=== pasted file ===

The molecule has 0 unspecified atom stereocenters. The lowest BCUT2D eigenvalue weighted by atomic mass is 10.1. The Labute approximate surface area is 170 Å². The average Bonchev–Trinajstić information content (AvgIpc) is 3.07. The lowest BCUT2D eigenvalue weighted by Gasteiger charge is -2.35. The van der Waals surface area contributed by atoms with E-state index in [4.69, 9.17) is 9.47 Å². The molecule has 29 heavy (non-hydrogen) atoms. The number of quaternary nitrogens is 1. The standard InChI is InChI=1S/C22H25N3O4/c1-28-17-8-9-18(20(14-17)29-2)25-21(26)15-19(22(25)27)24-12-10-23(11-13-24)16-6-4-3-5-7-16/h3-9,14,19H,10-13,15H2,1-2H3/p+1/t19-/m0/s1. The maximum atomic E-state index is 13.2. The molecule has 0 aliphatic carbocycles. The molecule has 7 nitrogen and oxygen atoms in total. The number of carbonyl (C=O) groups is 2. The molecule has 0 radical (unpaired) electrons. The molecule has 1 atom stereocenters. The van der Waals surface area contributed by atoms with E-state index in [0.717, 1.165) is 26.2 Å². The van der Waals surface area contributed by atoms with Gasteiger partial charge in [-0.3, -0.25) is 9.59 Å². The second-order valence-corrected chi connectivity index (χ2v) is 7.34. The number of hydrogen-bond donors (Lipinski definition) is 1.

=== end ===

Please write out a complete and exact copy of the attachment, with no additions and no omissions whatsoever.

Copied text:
The molecule has 0 unspecified atom stereocenters. The lowest BCUT2D eigenvalue weighted by atomic mass is 10.1. The Labute approximate surface area is 170 Å². The average Bonchev–Trinajstić information content (AvgIpc) is 3.07. The lowest BCUT2D eigenvalue weighted by Gasteiger charge is -2.35. The van der Waals surface area contributed by atoms with E-state index in [4.69, 9.17) is 9.47 Å². The molecule has 29 heavy (non-hydrogen) atoms. The number of quaternary nitrogens is 1. The standard InChI is InChI=1S/C22H25N3O4/c1-28-17-8-9-18(20(14-17)29-2)25-21(26)15-19(22(25)27)24-12-10-23(11-13-24)16-6-4-3-5-7-16/h3-9,14,19H,10-13,15H2,1-2H3/p+1/t19-/m0/s1. The maximum atomic E-state index is 13.2. The molecule has 0 aliphatic carbocycles. The molecule has 7 nitrogen and oxygen atoms in total. The number of carbonyl (C=O) groups is 2. The molecule has 0 radical (unpaired) electrons. The molecule has 1 atom stereocenters. The van der Waals surface area contributed by atoms with E-state index in [0.717, 1.165) is 26.2 Å². The van der Waals surface area contributed by atoms with Gasteiger partial charge in [-0.3, -0.25) is 9.59 Å². The second-order valence-corrected chi connectivity index (χ2v) is 7.34. The number of hydrogen-bond donors (Lipinski definition) is 1.